Becoming a Toxic Waste Detective

"The parents expressed concern that their children’s diagnoses were more than just bad luck..."

I first visited the Edison Wetlands Association (EWA) headquarters as part of a high school class trip when I was 14 years old. Much of the outing in Edison, New Jersey consisted of nature tours and trail walks, but during the parting presentation, the director of the nonprofit, which is dedicated to protecting human health and the environment, passed around a sealed jar of multicolored sludge and told us about EWA’s work to investigate the cancer-causing paint waste dumped on a Native American community in Ringwood, NJ. I was holding in my hand little pieces of industrial poison that were believed to be making many people sick in my own state. I applied to volunteer at EWA as soon as I could.

By age 18, I had worked my way up at the organization to “toxic detective work.” Each site inspection we went on, I donned what looked to be a spacesuit — not for the exploration of distant, hostile planets — but to protect me from the poisons polluting industries had leaked into backyards, bedrooms, and playgrounds here on Earth.

In the spring of 2017, a clip from a local Indiana news outlet made its way into my inbox. Hands shaking and eyes watering, a group of parents held up pictures of their children who had cancer. Many of these families had ties to a central-Indiana city: Franklin. The parents expressed concern that their children’s diagnoses were more than just bad luck, and that they weren’t getting answers from their government. My organization had mostly been doing work in New Jersey, but I couldn’t stop thinking about what was going on in Franklin.

Through EWA, I filed public records requests with several federal and state agencies to gather information on contaminated sites in Franklin. Soon, my childhood home began to resemble a Hollywood set for an FBI investigation scene, with thousands of pages of maps, memos, and government data fastened to the walls and spread on the floor. These files revealed the disturbing history of one site in particular. From the 1960s through the early 1980s, a former company called Bendix ran an electric parts factory at what’s now known as the “Amphenol Corporation” site. It used solvents like trichloroethylene, a known human carcinogen, in the manufacturing process. The solvents leaked directly onto the ground and into the city’s sewers.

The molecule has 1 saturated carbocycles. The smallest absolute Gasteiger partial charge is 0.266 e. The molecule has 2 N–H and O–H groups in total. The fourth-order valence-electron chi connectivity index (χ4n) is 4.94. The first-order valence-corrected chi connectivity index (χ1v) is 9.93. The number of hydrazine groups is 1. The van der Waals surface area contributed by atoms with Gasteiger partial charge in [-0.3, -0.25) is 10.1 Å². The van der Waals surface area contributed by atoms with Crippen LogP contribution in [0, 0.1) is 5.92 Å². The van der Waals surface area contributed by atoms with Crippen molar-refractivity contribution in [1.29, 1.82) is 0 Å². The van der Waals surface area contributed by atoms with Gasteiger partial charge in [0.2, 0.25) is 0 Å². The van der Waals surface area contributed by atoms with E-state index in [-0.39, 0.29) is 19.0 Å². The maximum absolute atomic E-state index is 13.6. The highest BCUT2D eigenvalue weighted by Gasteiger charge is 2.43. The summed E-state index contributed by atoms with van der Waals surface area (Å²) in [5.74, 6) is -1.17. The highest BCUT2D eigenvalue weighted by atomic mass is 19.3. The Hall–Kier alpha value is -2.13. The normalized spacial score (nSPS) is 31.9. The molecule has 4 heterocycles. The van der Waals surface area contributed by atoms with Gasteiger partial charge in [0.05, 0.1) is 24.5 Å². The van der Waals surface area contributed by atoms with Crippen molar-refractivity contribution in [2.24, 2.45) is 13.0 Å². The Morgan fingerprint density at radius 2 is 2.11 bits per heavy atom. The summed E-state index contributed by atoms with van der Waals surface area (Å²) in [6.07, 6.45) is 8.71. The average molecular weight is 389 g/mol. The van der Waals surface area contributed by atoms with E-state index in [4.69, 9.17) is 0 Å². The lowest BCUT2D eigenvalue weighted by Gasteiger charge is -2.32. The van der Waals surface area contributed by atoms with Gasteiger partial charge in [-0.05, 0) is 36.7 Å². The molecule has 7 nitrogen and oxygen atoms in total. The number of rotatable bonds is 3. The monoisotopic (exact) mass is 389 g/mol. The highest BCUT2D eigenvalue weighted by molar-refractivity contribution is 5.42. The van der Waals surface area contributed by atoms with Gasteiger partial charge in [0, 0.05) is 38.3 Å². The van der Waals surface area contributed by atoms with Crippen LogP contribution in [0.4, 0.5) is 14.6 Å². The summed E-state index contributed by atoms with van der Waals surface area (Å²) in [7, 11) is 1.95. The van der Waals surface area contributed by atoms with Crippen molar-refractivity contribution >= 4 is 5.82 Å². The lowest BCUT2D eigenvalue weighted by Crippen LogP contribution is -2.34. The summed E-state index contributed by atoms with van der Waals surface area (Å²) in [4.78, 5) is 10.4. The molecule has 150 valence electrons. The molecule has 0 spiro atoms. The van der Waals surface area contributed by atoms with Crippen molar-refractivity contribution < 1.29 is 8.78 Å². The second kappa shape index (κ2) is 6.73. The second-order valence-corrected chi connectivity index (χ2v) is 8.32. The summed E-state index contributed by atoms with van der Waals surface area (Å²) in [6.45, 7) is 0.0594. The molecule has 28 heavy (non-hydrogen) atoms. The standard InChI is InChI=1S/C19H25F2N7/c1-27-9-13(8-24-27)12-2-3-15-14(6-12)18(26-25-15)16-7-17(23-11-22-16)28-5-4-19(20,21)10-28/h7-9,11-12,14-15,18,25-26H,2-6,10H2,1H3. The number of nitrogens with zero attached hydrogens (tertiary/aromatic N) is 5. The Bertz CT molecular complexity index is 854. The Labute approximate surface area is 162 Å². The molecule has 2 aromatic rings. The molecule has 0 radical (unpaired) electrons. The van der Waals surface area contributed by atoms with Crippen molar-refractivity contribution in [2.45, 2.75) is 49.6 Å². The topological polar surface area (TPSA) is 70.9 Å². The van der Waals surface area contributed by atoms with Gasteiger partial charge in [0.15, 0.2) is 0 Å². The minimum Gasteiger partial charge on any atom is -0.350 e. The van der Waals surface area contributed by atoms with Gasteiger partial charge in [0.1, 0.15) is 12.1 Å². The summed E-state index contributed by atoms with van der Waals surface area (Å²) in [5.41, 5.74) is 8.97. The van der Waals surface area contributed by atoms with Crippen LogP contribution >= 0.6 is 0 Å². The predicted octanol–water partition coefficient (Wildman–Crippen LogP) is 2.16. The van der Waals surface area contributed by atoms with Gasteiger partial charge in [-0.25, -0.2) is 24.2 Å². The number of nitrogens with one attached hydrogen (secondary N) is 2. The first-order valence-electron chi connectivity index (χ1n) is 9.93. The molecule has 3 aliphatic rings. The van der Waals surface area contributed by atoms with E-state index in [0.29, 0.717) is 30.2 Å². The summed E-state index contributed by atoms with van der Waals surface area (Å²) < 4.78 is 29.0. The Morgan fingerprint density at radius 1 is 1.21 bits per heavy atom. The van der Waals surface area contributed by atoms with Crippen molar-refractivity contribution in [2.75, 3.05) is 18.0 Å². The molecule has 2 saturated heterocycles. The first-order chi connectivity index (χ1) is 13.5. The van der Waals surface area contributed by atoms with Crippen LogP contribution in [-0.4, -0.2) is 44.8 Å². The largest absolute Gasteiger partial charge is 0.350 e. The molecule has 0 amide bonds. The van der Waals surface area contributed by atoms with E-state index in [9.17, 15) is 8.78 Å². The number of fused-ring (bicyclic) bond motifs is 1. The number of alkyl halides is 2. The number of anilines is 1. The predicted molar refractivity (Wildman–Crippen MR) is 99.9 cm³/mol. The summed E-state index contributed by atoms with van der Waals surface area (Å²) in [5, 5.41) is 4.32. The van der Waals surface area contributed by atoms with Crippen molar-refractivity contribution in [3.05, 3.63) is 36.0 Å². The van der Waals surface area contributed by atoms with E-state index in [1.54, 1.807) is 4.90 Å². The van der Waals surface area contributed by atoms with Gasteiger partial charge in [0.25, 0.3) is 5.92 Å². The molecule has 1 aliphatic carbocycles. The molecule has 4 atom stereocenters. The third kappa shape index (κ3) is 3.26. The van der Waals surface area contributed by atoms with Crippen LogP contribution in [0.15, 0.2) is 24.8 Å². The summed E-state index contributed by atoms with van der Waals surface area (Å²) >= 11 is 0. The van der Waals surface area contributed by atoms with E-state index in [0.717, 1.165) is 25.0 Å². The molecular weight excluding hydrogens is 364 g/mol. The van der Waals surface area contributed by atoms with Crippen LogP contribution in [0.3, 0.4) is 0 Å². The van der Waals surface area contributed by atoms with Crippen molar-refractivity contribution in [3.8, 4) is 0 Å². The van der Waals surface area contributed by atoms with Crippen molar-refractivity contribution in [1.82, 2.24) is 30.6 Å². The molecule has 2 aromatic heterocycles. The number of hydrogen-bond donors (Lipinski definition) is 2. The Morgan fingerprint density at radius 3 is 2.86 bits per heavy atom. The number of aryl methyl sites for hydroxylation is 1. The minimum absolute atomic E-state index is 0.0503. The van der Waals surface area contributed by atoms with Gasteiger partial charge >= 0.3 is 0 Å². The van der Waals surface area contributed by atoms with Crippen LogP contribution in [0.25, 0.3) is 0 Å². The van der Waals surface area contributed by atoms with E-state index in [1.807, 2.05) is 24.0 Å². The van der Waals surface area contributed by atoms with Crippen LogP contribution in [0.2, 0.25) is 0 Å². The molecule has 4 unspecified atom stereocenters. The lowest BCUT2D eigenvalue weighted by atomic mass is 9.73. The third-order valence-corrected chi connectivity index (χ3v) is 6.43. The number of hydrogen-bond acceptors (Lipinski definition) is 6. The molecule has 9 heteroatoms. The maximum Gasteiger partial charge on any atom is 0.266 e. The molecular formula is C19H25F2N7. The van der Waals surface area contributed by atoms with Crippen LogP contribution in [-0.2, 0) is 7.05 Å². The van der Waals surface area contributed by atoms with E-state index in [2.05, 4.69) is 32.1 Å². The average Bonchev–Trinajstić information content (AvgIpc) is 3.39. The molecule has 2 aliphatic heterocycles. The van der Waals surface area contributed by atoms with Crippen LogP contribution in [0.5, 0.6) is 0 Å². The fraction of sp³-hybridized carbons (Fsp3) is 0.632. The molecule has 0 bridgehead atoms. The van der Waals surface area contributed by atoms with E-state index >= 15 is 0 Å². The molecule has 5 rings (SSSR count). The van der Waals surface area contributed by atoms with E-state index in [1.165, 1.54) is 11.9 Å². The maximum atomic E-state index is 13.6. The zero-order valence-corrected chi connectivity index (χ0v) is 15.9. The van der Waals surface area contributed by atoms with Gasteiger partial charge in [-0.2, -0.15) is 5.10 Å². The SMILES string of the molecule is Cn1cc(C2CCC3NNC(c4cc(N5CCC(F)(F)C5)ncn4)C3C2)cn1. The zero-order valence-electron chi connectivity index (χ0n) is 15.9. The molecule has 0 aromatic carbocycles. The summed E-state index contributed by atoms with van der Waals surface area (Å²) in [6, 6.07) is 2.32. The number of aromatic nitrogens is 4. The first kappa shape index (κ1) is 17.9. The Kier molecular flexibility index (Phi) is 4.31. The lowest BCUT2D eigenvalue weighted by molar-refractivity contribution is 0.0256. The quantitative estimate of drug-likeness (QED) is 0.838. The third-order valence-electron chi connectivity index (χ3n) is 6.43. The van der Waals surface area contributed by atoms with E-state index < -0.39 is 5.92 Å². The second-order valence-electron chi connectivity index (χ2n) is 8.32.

Painstaking research uncovered that even government officials back in the day did not feel confident that adequate time or resources were spent to address the serious contamination threats associated with this site. Families may have been unknowingly exposed to chemical fumes and substantial health risks for years. So EWA decided that if the US Environmental Protection Agency (EPA) wasn’t going to step up, then we would.

On a balmy summer morning last year, we hit the ground in Franklin. As children made chalk drawings in driveways and parents prepared lunch inside, our team carried in equipment that looked like it was straight out of a sci-fi movie. Families let us into their homes to take indoor air samples, with a mix of hope and fear for what might be found. A laboratory analysis of the air samples we collected revealed poisonous gases in several homes, some exceeding state thresholds by an order of magnitude. Armed with that information, parents began to demand EPA investigate the matter further. After receiving some 40,000 petition signatures, 600 postcards emblazoned with “Hey, EPA: Wish You Were Here!” and many phone calls and emails, the feds scrambled to re-open the environmental cold case, and a chemical plume underlying at least several dozen homes was found. The environmental and health agencies could no longer hide from the toxic truth. Together, our organization and the Franklin families uncovered in a matter of months what these state and federal agencies could not in 20 years.

The Franklin story is still unfolding as we work on getting a permanent cleanup, but it is a tragedy that sheds light on the larger problems this country is facing. While the US president points to “foreign elements” to justify major spending on bombs and walls, the real threat our families and children face is the wholesale poisoning of our nation by polluting industries and the failure of our government to protect us from that. The White House, Congress, and our regulatory agencies need to respond to this chemical threat with the same vigor as any real national security issue.

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